On Saturday, March 4, 2017, I took on the Griffith Park Trail Marathon as a person with narcolepsy to raise funds for Project Sleep’s Jack & Julie Narcolepsy Scholarship. As I said here, I was nervous and uncertain.
On the morning of the race, I woke up lethargic and stiff, but I showed up. I had fun documenting this entire day via Instagram Story – so I hope you will enjoy this video:
At 7:00 a.m., I stood alongside 90 marathon runners as we took off into the rugged trails of Griffith Park. Within minutes, I was out of breath but just kept moving forward, slowly. There were beautiful moments like standing above the HOLLYWOOD sign around mile 10 and being surprised at the 14.5 mile mark when I was greeted by my boss, Jenny who came to support me!
Thankfully, a hiker warned me before I saw the rattler. If I had been surprised, this may have caused cataplexy, as I do tend to have strong cataplexy triggers to surprise and interacting with animals, even bugs!
I didn’t feel cataplexy but definitely woozy just cause I am NOT a fan of snakes, nevermind poisonous ones. Luckily, the trail was wide at this spot, and about five other people were trying to pass by the snake at the same time as me, so we sort of supported each other through it, crossing one-by-one, as far to the right as possible, about 6-8 feet away from the rattler. I survived!!
In the last 5 miles, the hills were up and down, and my emotions went up and down too. I thought about my legs supporting me and how lucky and AMAZING this feels because I know what it’s like to not trust my own legs at times, living with cataplexy.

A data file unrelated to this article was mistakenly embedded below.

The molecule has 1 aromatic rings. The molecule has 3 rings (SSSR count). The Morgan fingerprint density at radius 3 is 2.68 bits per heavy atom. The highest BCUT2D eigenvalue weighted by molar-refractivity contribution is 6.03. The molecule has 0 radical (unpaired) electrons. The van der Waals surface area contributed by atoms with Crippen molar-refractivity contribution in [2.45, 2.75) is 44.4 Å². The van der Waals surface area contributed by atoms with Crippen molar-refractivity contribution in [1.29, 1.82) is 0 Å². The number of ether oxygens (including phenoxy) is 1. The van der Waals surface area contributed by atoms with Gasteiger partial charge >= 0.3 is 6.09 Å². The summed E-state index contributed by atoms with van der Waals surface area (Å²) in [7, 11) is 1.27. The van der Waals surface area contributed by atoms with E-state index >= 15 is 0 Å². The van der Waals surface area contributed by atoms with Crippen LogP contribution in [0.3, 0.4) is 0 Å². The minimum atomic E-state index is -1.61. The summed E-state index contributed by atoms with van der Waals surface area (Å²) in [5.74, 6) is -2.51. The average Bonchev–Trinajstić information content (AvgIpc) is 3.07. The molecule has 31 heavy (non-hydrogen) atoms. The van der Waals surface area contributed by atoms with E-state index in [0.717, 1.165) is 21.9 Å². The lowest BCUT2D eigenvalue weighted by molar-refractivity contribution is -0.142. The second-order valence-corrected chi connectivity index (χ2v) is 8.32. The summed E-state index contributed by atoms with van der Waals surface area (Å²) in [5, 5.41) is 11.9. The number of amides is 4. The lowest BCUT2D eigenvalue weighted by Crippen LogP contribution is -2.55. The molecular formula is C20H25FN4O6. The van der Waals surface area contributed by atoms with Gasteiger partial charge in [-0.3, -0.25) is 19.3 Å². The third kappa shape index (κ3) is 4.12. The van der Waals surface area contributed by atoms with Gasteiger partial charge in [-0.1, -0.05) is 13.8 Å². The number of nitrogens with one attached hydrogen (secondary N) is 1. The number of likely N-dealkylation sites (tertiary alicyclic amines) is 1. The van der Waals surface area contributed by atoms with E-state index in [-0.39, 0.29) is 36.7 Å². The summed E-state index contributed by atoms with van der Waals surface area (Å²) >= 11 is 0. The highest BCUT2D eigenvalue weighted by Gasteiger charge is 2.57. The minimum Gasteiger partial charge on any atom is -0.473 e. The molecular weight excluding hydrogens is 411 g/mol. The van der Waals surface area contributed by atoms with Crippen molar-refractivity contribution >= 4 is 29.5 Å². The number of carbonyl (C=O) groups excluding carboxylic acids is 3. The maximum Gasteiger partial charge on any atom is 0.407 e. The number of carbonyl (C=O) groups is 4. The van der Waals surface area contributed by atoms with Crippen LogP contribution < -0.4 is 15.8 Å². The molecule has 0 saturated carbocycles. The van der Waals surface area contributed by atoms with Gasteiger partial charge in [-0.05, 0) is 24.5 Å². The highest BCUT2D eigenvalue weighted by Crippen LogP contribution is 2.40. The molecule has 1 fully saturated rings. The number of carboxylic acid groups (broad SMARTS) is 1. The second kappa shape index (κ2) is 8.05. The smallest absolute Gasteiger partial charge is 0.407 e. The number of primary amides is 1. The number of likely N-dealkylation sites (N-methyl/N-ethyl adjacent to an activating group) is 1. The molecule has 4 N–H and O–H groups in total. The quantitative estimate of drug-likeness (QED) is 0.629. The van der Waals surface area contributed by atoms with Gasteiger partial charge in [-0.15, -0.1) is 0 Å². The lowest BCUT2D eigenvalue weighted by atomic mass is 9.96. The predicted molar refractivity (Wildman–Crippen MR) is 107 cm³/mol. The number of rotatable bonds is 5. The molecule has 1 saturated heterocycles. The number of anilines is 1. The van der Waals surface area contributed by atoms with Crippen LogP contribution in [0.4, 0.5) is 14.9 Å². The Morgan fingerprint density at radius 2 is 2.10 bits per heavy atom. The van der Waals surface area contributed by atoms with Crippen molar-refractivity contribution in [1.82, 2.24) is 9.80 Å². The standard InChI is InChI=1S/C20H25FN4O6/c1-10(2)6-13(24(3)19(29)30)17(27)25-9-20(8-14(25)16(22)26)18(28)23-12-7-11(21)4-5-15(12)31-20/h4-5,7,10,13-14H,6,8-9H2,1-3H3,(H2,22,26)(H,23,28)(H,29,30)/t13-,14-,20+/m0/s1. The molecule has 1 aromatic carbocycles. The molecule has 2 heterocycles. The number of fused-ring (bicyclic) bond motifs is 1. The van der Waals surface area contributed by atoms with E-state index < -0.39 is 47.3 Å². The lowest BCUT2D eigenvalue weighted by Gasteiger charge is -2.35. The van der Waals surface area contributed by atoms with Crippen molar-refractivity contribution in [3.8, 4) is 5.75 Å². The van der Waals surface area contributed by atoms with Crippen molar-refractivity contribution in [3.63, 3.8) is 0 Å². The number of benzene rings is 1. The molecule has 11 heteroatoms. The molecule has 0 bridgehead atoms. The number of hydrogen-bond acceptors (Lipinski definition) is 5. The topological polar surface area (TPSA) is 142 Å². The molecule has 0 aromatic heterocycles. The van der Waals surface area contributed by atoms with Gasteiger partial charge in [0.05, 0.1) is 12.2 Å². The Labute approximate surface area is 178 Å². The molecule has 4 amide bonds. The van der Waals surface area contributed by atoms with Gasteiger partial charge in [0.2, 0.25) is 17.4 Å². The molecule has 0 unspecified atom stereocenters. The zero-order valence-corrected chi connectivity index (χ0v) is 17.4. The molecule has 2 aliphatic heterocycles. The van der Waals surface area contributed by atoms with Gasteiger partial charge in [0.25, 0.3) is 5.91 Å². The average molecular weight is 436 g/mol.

I thought about the amazing narcolepsy community and my friends and family, all who have supported me through generous donations and kind words. I thought of the students who will now receive scholarships because of the funds raised! I visualized smiling superheroes from the NARCOLEPSY: NOT ALONE campaign.
I can’t explain how the miles added up, and how after just 5 hours 48 minutes and 55 seconds, I found myself crossing the finish line! I couldn’t believe that I felt fairly good and normal after the race.
Once I was home, I showered and made a frozen meal. About two bites into my meal, sleepiness hit me and I fell asleep for about two hours. When I woke up, I finished my meal and hung out with my neighbors in my courtyard, and my cataplexy was definitely right there with me, slurring my words and pulling on my eyelids when I thought I was funny.
How amazing and strange that in one single day, I could be so strong and “healthy” in a way, and yet also so entirely a “person with narcolepsy” experiencing symptoms of this serious condition. Am I sick or healthy? Can I be both in our society that likes to define and label things and then draw conclusions and boundaries around those entities? I suppose I plan on continuing to be me, an eager explorer of the grey area in between.
Around 8:00 p.m., I crashed for a long night’s sleep. Since then, I’ve been recovering slowly but surely.
This colossal marathon taught me the power of just showing up. I set a big goal for myself, so big that I really couldn’t fathom doing it, especially when I learned about the 5,676 ft elevation gain of the race. Regardless, I just kept showing up, using whatever to attempt the training runs and the race. I never felt 100% strong or ready, but luckily, that didn’t matter.What mattered was just showing up for one small task at a time – putting one foot in front of the other, and letting the world lift to carry me through to an accomplishment that is truly bigger than myself and my own understanding of my body’s strengths and weaknesses.
Stay tuned for a blog post soon where I’ll share my training schedule and offer practical tips for people with limited “spoons” looking to take on an athletic challenge!
In closing, I’m so grateful for your incredible support! You carried me through this monster challenge these past four months. I’m forever grateful for the opportunity to represent people with narcolepsy in this race.
If you haven’t yet, please make a gift to support students with narcolepsy – all donations are tax-deductible. Thank you!